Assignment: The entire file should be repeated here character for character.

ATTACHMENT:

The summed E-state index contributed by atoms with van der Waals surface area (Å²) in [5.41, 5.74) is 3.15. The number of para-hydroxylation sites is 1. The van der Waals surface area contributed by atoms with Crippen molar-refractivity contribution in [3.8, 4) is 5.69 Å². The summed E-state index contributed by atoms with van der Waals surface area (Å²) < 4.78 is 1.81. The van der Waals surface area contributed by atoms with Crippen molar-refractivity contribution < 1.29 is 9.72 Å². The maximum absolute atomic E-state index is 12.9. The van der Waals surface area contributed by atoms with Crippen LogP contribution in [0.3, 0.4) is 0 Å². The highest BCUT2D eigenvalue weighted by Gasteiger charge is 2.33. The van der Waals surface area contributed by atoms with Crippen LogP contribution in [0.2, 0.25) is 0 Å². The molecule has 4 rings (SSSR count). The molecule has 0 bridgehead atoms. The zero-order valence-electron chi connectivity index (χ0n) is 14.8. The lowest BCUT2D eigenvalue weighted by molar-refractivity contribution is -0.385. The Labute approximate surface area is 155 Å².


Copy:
The summed E-state index contributed by atoms with van der Waals surface area (Å²) in [5.41, 5.74) is 3.15. The number of para-hydroxylation sites is 1. The van der Waals surface area contributed by atoms with Crippen molar-refractivity contribution in [3.8, 4) is 5.69 Å². The summed E-state index contributed by atoms with van der Waals surface area (Å²) < 4.78 is 1.81. The van der Waals surface area contributed by atoms with Crippen molar-refractivity contribution < 1.29 is 9.72 Å². The maximum absolute atomic E-state index is 12.9. The van der Waals surface area contributed by atoms with Crippen LogP contribution in [0.3, 0.4) is 0 Å². The highest BCUT2D eigenvalue weighted by Gasteiger charge is 2.33. The van der Waals surface area contributed by atoms with Crippen LogP contribution in [0.2, 0.25) is 0 Å². The molecule has 4 rings (SSSR count). The molecule has 0 bridgehead atoms. The zero-order valence-electron chi connectivity index (χ0n) is 14.8. The lowest BCUT2D eigenvalue weighted by molar-refractivity contribution is -0.385. The Labute approximate surface area is 155 Å².